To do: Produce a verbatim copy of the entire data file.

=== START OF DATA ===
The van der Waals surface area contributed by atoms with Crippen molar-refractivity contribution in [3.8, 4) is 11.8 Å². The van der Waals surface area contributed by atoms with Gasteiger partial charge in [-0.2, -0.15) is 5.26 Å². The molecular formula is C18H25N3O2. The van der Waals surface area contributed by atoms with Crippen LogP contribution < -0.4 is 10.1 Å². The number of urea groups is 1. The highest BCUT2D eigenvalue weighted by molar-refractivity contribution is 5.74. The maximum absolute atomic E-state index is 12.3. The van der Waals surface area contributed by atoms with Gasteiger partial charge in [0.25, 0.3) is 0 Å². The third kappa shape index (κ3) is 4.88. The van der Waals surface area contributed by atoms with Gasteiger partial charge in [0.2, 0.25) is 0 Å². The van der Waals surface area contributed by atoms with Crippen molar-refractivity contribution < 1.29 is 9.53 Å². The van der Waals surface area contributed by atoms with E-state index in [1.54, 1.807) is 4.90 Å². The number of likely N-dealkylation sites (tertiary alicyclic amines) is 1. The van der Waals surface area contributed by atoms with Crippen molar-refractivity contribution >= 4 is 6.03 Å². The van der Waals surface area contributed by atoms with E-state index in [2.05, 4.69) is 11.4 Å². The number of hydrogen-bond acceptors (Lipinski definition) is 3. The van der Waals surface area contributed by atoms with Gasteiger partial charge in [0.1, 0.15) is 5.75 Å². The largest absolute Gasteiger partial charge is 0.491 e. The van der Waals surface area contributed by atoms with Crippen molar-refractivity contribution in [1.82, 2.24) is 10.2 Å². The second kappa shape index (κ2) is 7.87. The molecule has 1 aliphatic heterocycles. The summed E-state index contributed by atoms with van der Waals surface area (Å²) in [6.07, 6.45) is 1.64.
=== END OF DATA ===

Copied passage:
The van der Waals surface area contributed by atoms with Crippen molar-refractivity contribution in [3.8, 4) is 11.8 Å². The van der Waals surface area contributed by atoms with Gasteiger partial charge in [-0.2, -0.15) is 5.26 Å². The molecular formula is C18H25N3O2. The van der Waals surface area contributed by atoms with Crippen LogP contribution < -0.4 is 10.1 Å². The number of urea groups is 1. The highest BCUT2D eigenvalue weighted by molar-refractivity contribution is 5.74. The maximum absolute atomic E-state index is 12.3. The van der Waals surface area contributed by atoms with Gasteiger partial charge in [0.25, 0.3) is 0 Å². The third kappa shape index (κ3) is 4.88. The van der Waals surface area contributed by atoms with Gasteiger partial charge in [0.2, 0.25) is 0 Å². The van der Waals surface area contributed by atoms with Crippen molar-refractivity contribution < 1.29 is 9.53 Å². The van der Waals surface area contributed by atoms with E-state index in [1.54, 1.807) is 4.90 Å². The number of likely N-dealkylation sites (tertiary alicyclic amines) is 1. The van der Waals surface area contributed by atoms with Crippen molar-refractivity contribution >= 4 is 6.03 Å². The van der Waals surface area contributed by atoms with E-state index in [2.05, 4.69) is 11.4 Å². The number of hydrogen-bond acceptors (Lipinski definition) is 3. The van der Waals surface area contributed by atoms with Gasteiger partial charge in [0.1, 0.15) is 5.75 Å². The largest absolute Gasteiger partial charge is 0.491 e. The van der Waals surface area contributed by atoms with Crippen molar-refractivity contribution in [1.82, 2.24) is 10.2 Å². The second kappa shape index (κ2) is 7.87. The molecule has 1 aliphatic heterocycles. The summed E-state index contributed by atoms with van der Waals surface area (Å²) in [6.07, 6.45) is 1.64.